The Bush administration is desperate for a victory somewhere -- anywhere -- and White House operatives are hoping that they may eke one out on an unlikely issue: immigration reform.
For weeks now, administration officials, including Homeland Security Secretary Michael Chertoff and Commerce Secretary Carlos Gutierrez, have been meeting with Republican senators to try to put together legislation that will appease the party's immigration hardliners while still attracting enough bipartisan votes to assure passage. Details of the plan leaked out last week when Democrats finally got a look at the proposal -- and the reaction was, predictably, negative.
The heart of the administration's proposal is a new temporary workers program, something the country desperately needs if we are ever to stem the flow of illegal workers into the United States and still provide necessary workers in a full-employment economy. But as currently outlined, the plan will do nothing more than create a class of workers who will never assimilate into the mainstream of our society, much less become Americans.
The plan would not allow workers to bring their families with them, no matter how long they continued to work on renewable two-year permits. But increasing the number of young, unattached males in our society is a recipe for problems.
Families bring stability -- indeed, one of the reasons immigrants have low crime rates is that they are more likely to live in married, two-parent households with children than those who are native-born and of comparable socio-economic status. Instead of families who, after a time, would buy homes and start businesses and whose children would become the new Americans, we would have a permanent class of non-English-speaking workers with no ties to the communities in which they live and work.
And the proposal for dealing with the 12 million illegal aliens already living here isn't much better. On the positive side, Sens. Jon Kyl, R-Ariz., and John Cornyn, R-Texas, who have consistently opposed amnesty for the 12 million, now seem ready to embrace a path toward legalization for those who are here. The plan would be to create a new visa -- dubbed the "Z," perhaps it will be the least desirable visa available -- that would be renewable in three-year increments for a $3,500 fee, on top of an $8,000 initial fine. These provisions are so draconian they would essentially make indentured workers out of the 12 million.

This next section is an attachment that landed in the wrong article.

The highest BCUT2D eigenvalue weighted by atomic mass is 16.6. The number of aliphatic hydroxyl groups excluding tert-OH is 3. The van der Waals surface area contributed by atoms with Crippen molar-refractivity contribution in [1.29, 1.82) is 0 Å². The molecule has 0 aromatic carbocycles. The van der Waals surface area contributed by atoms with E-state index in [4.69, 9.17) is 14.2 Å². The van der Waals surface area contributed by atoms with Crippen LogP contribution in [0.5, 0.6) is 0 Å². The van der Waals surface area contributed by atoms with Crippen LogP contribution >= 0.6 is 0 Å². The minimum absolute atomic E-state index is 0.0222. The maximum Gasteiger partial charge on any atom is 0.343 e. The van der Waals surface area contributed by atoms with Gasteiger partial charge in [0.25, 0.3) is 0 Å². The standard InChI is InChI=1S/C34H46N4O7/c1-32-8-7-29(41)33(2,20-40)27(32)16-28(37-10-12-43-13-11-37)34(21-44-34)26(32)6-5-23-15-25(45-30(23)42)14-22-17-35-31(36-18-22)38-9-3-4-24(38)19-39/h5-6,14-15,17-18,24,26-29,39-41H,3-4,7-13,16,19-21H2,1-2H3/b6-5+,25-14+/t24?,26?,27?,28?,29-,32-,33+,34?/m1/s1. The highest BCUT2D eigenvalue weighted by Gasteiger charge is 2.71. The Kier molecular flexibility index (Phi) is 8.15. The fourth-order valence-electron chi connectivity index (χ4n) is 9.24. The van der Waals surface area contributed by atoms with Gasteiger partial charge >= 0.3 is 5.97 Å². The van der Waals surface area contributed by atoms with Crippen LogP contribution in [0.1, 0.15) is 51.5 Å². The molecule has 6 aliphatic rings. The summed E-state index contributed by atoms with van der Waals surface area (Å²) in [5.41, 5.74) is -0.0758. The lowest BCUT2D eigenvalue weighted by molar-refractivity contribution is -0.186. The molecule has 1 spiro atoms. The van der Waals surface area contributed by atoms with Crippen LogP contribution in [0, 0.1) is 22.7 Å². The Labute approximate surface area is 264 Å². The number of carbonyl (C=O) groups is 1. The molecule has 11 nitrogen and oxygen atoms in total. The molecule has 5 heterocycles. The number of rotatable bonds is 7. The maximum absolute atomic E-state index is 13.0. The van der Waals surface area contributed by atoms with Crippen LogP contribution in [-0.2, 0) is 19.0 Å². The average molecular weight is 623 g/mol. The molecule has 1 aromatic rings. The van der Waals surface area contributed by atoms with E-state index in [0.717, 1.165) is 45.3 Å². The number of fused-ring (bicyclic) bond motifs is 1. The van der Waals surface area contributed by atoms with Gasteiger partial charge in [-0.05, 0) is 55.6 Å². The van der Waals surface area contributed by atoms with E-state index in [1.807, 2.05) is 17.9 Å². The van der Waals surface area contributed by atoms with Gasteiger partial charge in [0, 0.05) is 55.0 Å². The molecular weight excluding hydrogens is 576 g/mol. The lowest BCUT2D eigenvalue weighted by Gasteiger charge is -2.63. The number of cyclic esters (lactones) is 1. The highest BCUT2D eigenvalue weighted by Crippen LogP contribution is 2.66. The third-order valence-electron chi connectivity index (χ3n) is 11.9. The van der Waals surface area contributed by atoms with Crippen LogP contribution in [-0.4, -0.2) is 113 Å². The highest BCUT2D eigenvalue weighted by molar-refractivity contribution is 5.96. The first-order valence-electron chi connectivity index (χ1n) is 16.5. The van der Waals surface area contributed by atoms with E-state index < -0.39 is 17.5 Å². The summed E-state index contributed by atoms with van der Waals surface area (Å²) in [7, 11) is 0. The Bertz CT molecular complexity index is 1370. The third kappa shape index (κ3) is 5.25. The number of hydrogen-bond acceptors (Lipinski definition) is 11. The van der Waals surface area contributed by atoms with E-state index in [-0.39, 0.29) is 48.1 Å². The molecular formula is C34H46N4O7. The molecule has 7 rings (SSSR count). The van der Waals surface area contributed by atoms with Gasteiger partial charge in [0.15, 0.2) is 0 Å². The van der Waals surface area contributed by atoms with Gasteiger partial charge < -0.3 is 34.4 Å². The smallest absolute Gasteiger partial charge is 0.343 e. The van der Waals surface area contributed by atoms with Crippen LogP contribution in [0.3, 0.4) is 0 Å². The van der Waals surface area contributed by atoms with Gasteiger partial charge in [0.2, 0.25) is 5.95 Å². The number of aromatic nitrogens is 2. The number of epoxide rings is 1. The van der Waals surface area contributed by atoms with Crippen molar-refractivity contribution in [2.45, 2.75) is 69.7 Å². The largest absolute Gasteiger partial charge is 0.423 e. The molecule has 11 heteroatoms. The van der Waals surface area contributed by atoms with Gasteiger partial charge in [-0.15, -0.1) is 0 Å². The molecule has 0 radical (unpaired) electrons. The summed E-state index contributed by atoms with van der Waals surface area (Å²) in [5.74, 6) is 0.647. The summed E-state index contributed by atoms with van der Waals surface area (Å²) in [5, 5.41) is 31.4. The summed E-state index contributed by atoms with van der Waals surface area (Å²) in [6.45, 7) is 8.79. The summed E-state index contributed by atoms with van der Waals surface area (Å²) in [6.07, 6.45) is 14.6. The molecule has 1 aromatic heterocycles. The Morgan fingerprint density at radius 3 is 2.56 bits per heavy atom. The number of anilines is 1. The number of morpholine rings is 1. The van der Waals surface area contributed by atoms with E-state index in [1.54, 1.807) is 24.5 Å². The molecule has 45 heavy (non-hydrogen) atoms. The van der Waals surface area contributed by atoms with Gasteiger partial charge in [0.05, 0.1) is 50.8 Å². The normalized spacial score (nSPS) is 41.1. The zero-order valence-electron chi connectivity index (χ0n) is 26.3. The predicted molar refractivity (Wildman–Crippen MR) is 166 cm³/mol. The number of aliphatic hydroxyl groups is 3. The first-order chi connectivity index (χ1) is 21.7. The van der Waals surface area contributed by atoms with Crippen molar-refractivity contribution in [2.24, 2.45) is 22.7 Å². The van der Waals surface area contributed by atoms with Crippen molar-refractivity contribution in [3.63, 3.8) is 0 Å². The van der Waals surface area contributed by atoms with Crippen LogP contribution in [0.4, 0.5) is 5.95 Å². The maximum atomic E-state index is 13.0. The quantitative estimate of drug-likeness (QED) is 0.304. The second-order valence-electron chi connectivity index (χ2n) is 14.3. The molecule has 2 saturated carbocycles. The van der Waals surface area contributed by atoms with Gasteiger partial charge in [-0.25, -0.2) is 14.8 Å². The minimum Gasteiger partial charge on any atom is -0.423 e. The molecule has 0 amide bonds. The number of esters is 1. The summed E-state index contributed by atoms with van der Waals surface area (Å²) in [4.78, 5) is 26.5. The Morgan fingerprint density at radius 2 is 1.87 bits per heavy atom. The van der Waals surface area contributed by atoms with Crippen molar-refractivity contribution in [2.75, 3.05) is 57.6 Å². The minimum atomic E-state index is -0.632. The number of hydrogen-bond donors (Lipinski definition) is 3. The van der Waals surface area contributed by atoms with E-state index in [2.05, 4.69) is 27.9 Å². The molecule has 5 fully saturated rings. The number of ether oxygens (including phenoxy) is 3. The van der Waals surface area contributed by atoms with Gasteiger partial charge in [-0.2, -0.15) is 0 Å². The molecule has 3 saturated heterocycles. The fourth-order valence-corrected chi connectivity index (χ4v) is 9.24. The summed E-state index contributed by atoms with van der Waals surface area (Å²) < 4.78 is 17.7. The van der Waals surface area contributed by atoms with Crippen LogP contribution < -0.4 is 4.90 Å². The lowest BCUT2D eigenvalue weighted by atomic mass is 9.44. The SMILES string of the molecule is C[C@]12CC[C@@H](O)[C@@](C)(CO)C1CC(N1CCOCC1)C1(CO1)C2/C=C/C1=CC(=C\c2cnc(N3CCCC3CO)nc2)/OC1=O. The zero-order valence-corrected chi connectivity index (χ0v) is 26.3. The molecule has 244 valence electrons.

But the proposal is just a starting point, and there is plenty of room to bargain. The bill also includes a huge expansion in enforcement efforts, including a 50 percent increase in the border patrol -- which is already nearly double the size it was when President Bush took office. The plan would also include a secure identity card everyone in the United States would have to use, citizen and non-citizen alike, to gain employment. In addition, the proposal would also expand the current border fence with Mexico to include 200 miles of vehicle barriers, 370 miles of fencing and 300 miles of electronic sensors.
One of those who see the administration's efforts as a glass half-full is the Manhattan Institute's Tamar Jacoby. "It's an important step forward that these Republicans have come up with a proposal that they can take to the Democrats in an effort to craft robust, bipartisan legislation," she told me this week.
"Parts of the proposal are more realistic than others," she said. "But it shifts the battle away from what to do with 12 million already here -- the GOP senators now seem to understand they are going to stay -- to the issue of who will come in the future. The terms and conditions for new workers visas is where both sides will have to do some hard negotiating that will come to compromise."
I hope she's right. But there seems to be a long road ahead to craft a bill that will serve the country well into the future. And the closer we get to another election season, the less likely it will be that Congress will put aside partisan bickering to get this done.